HIE and LHDs – Getting Started

A couple of years ago, I was presented with the opportunity to serve on the local Wichita Health Information Exchange Board and the Kansas Electronic Health Advisory Council at the state level.   Those opportunities coupled with a grant from the Kansas Health Foundation to review how the state immunization registry would work with the health information exchange (HIE), thrust me into the unknown world of health information technology (HIT) and HIE.

My observation during this period of learning is that connecting to the HIE is not on the radar of many local health departments. Leadership is needed at state, local and regional levels and if you’re not sure how to get started, I’d suggest beginning with the questions below.

1) Is connecting to the HIE part of my Health Department’s strategic plan?

All local health departments are responsible for monitoring communicable diseases and protecting the community from health threats.  At the very least, exchanging data with community health partners about clients with reportable diseases is a reason to participate in the system.

2) Is my Health Department at the HIE table?

You can start by checking with your state health department for information about the state HIE board.  Find out which Regional Extension Center serves your jurisdiction.  Check with your State Association of County and City Health Officials for an HIE committee or workgroup. Check with your local and state medical societies to identify where leadership is coming from.  Ask if you can participate on some level, perhaps through a committee or representing local health departments on a board.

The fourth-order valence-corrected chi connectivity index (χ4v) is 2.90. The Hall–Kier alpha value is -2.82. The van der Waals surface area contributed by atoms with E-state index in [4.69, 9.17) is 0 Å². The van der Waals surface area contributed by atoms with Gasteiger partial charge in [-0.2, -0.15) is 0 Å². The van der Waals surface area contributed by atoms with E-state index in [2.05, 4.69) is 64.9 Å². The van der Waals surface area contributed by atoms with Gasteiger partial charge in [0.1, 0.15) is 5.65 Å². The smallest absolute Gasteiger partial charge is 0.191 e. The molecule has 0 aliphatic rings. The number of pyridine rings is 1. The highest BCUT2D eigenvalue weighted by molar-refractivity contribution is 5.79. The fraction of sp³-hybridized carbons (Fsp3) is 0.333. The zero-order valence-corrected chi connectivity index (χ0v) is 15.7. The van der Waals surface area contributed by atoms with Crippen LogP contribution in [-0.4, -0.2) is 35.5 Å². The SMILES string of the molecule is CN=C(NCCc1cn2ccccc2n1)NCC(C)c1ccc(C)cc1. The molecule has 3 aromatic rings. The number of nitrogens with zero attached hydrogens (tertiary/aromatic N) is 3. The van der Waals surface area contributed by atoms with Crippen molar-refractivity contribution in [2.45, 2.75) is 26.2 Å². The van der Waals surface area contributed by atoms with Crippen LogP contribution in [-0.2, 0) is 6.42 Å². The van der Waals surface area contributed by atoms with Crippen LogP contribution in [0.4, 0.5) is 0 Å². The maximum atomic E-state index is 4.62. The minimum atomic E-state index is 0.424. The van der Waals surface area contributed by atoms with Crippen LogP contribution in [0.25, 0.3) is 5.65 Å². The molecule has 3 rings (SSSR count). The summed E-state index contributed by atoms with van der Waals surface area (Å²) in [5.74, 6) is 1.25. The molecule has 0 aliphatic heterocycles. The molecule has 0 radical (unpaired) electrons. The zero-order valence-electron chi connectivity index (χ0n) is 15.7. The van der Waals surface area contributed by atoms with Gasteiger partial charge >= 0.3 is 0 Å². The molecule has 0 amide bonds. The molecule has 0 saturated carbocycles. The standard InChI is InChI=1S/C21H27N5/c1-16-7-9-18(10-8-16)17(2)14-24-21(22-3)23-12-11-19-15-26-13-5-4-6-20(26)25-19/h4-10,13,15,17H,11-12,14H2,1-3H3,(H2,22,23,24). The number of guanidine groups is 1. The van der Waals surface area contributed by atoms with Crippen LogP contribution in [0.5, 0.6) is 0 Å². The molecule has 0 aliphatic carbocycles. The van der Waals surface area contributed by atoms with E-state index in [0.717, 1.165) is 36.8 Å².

3) Has my Health Department figured out what is needed from the HIE and how to get it?

In Kansas, an HIE Committee has been formed through the Kansas Association of Local Health Departments.  The local health department representative on the State HIE Board and I chair this committee.  We have focused on education and awareness of new developments in the state until recently.  At our last meeting we decided to engage a consultant who could assist us with the process of answering the following questions:

What do you need information for?

  • Assessment
  • Surveillance
  • Analysis and investigation
  • Case management
  • Care coordination

 What are short, intermediate and long-term needs?

 How often and when is the information desired?

 Individual client vs. aggregate level de-identified?  Geo-coded?

 What kind of information might be available from the HIE?

  • Patient
  • Laboratory
  • Pharmacy

 What is the best way to have access to this information? Choices include through:

  • Electronic Medical Record (EMR)
  • Clinic management system
  • Linked clinic management system and EMR
  • Partially linked clinic management system and EMR with toggle
  • Direct through HIE
  • Intermediary like the state health department

What plans does the state health department have for maintaining or beginning a registry linkage to the HIE? 

I urge you to get involved and utilize NACCHO’s resources to guide you through the  health IT maze.  Once the HIE is fully functional, LHDs will have a new opportunity to demonstrate value to the public health system. Now is the time to take a seat at the table.

Be well,

Claudia Blackburn MPH, RNC, CPM
Health Director, Sedgwick County (KS)

(view Claudia’s bio here)

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2 thoughts on “HIE and LHDs – Getting Started

  1. Dean Lampman

    Claudia, this is a nice post that can indeed help public health agencies get started in exploring connections with HIEs. Two more basic questions would be: 1) Is my health department ready to make connections? You need the right staff and resources for this, and 2) What is the status of the HIE(s) in terms of connecting health data providers in your jurisdiction? Many are just getting started, but some are pretty weell along. In any case, you’ve made a helpful contribution here. Thanks!

    Reply

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